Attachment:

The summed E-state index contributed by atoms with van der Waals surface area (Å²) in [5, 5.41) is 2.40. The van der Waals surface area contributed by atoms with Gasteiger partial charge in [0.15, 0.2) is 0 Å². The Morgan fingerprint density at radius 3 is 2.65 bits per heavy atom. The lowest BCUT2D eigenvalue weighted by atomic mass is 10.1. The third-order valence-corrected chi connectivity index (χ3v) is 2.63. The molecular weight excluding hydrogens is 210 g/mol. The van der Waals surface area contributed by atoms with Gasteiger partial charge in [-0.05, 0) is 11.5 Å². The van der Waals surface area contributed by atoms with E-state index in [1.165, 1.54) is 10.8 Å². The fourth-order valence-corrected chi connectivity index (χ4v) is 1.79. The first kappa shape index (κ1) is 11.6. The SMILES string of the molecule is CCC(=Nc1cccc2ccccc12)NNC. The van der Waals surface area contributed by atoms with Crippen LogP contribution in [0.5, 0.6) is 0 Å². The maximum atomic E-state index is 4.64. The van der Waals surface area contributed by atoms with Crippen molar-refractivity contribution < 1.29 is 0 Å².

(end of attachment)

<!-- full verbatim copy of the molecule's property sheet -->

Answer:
The summed E-state index contributed by atoms with van der Waals surface area (Å²) in [5, 5.41) is 2.40. The van der Waals surface area contributed by atoms with Gasteiger partial charge in [0.15, 0.2) is 0 Å². The Morgan fingerprint density at radius 3 is 2.65 bits per heavy atom. The lowest BCUT2D eigenvalue weighted by atomic mass is 10.1. The third-order valence-corrected chi connectivity index (χ3v) is 2.63. The molecular weight excluding hydrogens is 210 g/mol. The van der Waals surface area contributed by atoms with Gasteiger partial charge in [-0.05, 0) is 11.5 Å². The van der Waals surface area contributed by atoms with E-state index in [1.165, 1.54) is 10.8 Å². The fourth-order valence-corrected chi connectivity index (χ4v) is 1.79. The first kappa shape index (κ1) is 11.6. The SMILES string of the molecule is CCC(=Nc1cccc2ccccc12)NNC. The van der Waals surface area contributed by atoms with Crippen LogP contribution in [0.5, 0.6) is 0 Å². The maximum atomic E-state index is 4.64. The van der Waals surface area contributed by atoms with Crippen molar-refractivity contribution < 1.29 is 0 Å².